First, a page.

Public Art

Public Art (1)

Thursday, 25 May 2017 09:55

Public Art and is it worth the spend?

The question will always be what does it do for a community and what is the legacy of such an installation. 

Do you think the Angel of the North has not made an impact on the North East of England?

Have the Kelpies not brought visitors to the Falkirk area which they would have typically driven past without giving the town a second thought?

Engaging an artist and commissioning an installation is more about the requirement of what is delivered, how it is promoted, symbolic meaning, and what is the actual pay back. 

The artist should also be committed to the project and its entirety promoting a legacy.  Commissioning is all about achieving a clear objective on factors such as tourism, investment and business, these all happen after the installation.

Public art should also be relevant to the cause either a depiction, or, symbolism to an event, a person, an industry or local community.  Public art for the sake of public art does not work! 

The installation spend is also relevant and how that spend is managed. Not everyone will support the project so make sure you are open to scrutiny, have engaged and consulted and most importantly as these projects are typically public funded ensured it is a collective decision.

As a commissioning Council, there are also some basic considerations. 

  • Firstly, do not overdo it and have public art on every street corner or roundabout. People see this as a spend that could have been better spent on emotive services such as education, health and employment.
  • Secondly do not focus on one artist as your go to public artist.  It is not good for other artists who are then left questioning the commissioning process and the public will have serious concerns about the spend.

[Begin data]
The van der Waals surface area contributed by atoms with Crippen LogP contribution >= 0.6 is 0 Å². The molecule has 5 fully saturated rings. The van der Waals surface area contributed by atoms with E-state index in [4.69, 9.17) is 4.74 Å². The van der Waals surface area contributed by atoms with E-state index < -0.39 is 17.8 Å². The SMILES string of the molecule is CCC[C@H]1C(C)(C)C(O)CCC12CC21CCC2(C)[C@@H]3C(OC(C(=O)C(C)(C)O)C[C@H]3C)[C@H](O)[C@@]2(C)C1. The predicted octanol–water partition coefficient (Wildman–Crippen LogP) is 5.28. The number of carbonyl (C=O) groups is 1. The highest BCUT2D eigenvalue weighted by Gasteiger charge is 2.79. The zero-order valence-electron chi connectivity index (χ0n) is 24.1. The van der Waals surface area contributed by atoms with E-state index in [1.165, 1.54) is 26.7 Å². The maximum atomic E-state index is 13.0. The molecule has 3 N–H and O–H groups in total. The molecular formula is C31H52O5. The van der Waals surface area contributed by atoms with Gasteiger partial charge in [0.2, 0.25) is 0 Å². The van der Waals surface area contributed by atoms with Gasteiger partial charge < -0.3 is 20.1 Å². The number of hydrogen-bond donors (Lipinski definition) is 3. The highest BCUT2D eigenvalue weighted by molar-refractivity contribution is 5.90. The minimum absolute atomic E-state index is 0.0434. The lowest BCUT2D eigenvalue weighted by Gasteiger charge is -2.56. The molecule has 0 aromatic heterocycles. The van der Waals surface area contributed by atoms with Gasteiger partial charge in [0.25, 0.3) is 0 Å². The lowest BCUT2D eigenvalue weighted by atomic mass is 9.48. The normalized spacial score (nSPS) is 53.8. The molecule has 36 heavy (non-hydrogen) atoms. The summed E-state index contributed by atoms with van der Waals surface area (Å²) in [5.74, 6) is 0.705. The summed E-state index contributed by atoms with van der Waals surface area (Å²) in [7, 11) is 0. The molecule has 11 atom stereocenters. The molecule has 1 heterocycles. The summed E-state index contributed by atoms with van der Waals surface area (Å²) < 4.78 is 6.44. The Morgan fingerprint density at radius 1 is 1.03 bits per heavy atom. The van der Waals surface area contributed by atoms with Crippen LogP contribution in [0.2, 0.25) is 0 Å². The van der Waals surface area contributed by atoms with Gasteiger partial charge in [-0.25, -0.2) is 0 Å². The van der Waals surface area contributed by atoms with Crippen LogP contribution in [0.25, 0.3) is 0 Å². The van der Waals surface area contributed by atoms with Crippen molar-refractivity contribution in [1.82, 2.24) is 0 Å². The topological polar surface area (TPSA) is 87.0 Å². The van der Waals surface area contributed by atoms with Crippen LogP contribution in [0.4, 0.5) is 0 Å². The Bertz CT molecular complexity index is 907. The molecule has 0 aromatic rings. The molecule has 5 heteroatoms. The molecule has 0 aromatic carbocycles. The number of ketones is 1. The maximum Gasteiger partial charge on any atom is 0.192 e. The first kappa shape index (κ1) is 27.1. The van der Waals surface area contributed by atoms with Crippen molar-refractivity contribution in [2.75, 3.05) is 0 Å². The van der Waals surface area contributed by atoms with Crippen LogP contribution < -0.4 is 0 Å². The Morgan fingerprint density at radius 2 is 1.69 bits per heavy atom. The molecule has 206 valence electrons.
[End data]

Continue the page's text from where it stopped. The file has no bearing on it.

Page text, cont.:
• Thirdly, do not forget the legacy has a cost associated with it so this needs to be justified by a financial return and is not just limited to an annual insurance premium.
  • Custodian on behalf of the public is the need to maintain and replace and work with the installation in years to come.  It should be maintained and kept looking good for future generations to enjoy.
  • Run events pre and post installation for the public to engage with the work.
  • Finally, appoint through a robust selection process and not delegated authority.

When you drive around the country you will see art everywhere and it is often changing based on your mood and feelings at the time, light and darkness and how others are reacting to it.  So, do not be too eager to judge, take some time to consider the symbolic meaning and also remember how your views differ from others who are more positive about the installation.  Sometimes it takes time to accept art which is thought provoking or abstract.

I would conclude public art has a place in our lives even with all the associated costs.  It is not a black and white, or, yes and no argument on whether you support public art.  People will have different views between one installation and another. Getting the commissioning process right will get more people supporting the art installation from the start.

On a personal level as I drive up the A1 me and my family look out for the beacon which is the Angel of the North welcoming you to Gateshead and Newcastle with open arms!

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